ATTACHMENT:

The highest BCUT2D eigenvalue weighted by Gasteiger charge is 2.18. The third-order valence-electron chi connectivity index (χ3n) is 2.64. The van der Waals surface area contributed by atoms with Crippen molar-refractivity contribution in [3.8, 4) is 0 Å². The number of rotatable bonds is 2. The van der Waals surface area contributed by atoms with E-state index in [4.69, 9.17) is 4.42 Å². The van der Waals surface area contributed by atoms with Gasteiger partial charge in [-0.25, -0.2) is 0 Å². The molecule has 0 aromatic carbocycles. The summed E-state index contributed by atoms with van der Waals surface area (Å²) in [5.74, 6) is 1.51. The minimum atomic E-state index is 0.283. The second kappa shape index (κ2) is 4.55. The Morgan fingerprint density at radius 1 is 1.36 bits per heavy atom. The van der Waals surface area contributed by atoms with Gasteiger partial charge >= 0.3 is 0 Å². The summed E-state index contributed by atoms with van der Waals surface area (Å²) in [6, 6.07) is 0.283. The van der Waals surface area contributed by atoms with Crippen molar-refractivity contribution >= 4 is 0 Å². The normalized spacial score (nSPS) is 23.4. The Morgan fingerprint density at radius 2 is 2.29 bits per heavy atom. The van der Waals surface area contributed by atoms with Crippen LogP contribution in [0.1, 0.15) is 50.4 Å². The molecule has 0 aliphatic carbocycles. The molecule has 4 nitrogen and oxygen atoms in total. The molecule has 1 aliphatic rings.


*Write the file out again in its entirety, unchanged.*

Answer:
The highest BCUT2D eigenvalue weighted by Gasteiger charge is 2.18. The third-order valence-electron chi connectivity index (χ3n) is 2.64. The van der Waals surface area contributed by atoms with Crippen molar-refractivity contribution in [3.8, 4) is 0 Å². The number of rotatable bonds is 2. The van der Waals surface area contributed by atoms with E-state index in [4.69, 9.17) is 4.42 Å². The van der Waals surface area contributed by atoms with Gasteiger partial charge in [-0.25, -0.2) is 0 Å². The molecule has 0 aromatic carbocycles. The summed E-state index contributed by atoms with van der Waals surface area (Å²) in [5.74, 6) is 1.51. The minimum atomic E-state index is 0.283. The second kappa shape index (κ2) is 4.55. The Morgan fingerprint density at radius 1 is 1.36 bits per heavy atom. The van der Waals surface area contributed by atoms with Gasteiger partial charge >= 0.3 is 0 Å². The summed E-state index contributed by atoms with van der Waals surface area (Å²) in [6, 6.07) is 0.283. The van der Waals surface area contributed by atoms with Crippen molar-refractivity contribution >= 4 is 0 Å². The normalized spacial score (nSPS) is 23.4. The Morgan fingerprint density at radius 2 is 2.29 bits per heavy atom. The van der Waals surface area contributed by atoms with Crippen LogP contribution in [0.1, 0.15) is 50.4 Å². The molecule has 0 aliphatic carbocycles. The molecule has 4 nitrogen and oxygen atoms in total. The molecule has 1 aliphatic rings.